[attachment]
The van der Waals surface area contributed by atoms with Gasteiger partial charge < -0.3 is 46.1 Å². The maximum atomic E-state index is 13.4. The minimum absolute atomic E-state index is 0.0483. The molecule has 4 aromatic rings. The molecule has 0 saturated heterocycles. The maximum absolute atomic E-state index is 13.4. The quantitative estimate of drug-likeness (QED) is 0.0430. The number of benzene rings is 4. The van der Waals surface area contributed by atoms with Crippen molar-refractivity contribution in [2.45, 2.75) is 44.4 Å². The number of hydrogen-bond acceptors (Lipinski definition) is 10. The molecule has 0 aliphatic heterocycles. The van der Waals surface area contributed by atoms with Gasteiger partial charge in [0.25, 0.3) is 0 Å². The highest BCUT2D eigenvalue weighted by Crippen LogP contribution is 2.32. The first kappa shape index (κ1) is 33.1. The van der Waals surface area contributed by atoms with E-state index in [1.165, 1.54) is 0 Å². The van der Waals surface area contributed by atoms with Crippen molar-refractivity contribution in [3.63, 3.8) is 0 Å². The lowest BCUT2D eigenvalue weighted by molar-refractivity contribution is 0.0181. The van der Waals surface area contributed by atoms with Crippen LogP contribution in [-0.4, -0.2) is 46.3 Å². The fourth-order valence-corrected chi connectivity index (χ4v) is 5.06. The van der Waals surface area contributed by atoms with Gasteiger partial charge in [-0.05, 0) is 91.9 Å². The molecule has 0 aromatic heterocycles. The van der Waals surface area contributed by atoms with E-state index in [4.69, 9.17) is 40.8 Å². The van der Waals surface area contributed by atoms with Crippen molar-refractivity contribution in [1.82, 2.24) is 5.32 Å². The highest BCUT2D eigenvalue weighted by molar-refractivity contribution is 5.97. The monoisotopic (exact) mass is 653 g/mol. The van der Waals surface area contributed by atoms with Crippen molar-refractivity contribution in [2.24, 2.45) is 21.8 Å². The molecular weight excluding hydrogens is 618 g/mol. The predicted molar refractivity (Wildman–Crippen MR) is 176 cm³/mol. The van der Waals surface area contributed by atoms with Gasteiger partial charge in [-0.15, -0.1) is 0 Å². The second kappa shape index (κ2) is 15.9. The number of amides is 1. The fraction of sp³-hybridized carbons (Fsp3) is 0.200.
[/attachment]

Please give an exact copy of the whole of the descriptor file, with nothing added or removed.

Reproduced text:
The van der Waals surface area contributed by atoms with Gasteiger partial charge < -0.3 is 46.1 Å². The maximum atomic E-state index is 13.4. The minimum absolute atomic E-state index is 0.0483. The molecule has 4 aromatic rings. The molecule has 0 saturated heterocycles. The maximum absolute atomic E-state index is 13.4. The quantitative estimate of drug-likeness (QED) is 0.0430. The number of benzene rings is 4. The van der Waals surface area contributed by atoms with Crippen molar-refractivity contribution in [2.45, 2.75) is 44.4 Å². The number of hydrogen-bond acceptors (Lipinski definition) is 10. The molecule has 0 aliphatic heterocycles. The van der Waals surface area contributed by atoms with Gasteiger partial charge in [0.25, 0.3) is 0 Å². The highest BCUT2D eigenvalue weighted by Crippen LogP contribution is 2.32. The first kappa shape index (κ1) is 33.1. The van der Waals surface area contributed by atoms with E-state index in [1.165, 1.54) is 0 Å². The van der Waals surface area contributed by atoms with Crippen molar-refractivity contribution in [3.63, 3.8) is 0 Å². The lowest BCUT2D eigenvalue weighted by molar-refractivity contribution is 0.0181. The van der Waals surface area contributed by atoms with Crippen LogP contribution in [-0.4, -0.2) is 46.3 Å². The fourth-order valence-corrected chi connectivity index (χ4v) is 5.06. The van der Waals surface area contributed by atoms with Gasteiger partial charge in [-0.05, 0) is 91.9 Å². The molecule has 0 aromatic heterocycles. The van der Waals surface area contributed by atoms with E-state index in [4.69, 9.17) is 40.8 Å². The van der Waals surface area contributed by atoms with Crippen molar-refractivity contribution in [1.82, 2.24) is 5.32 Å². The highest BCUT2D eigenvalue weighted by molar-refractivity contribution is 5.97. The monoisotopic (exact) mass is 653 g/mol. The van der Waals surface area contributed by atoms with Crippen molar-refractivity contribution in [2.24, 2.45) is 21.8 Å². The molecular weight excluding hydrogens is 618 g/mol. The predicted molar refractivity (Wildman–Crippen MR) is 176 cm³/mol. The van der Waals surface area contributed by atoms with Gasteiger partial charge in [-0.15, -0.1) is 0 Å². The second kappa shape index (κ2) is 15.9. The number of amides is 1. The fraction of sp³-hybridized carbons (Fsp3) is 0.200.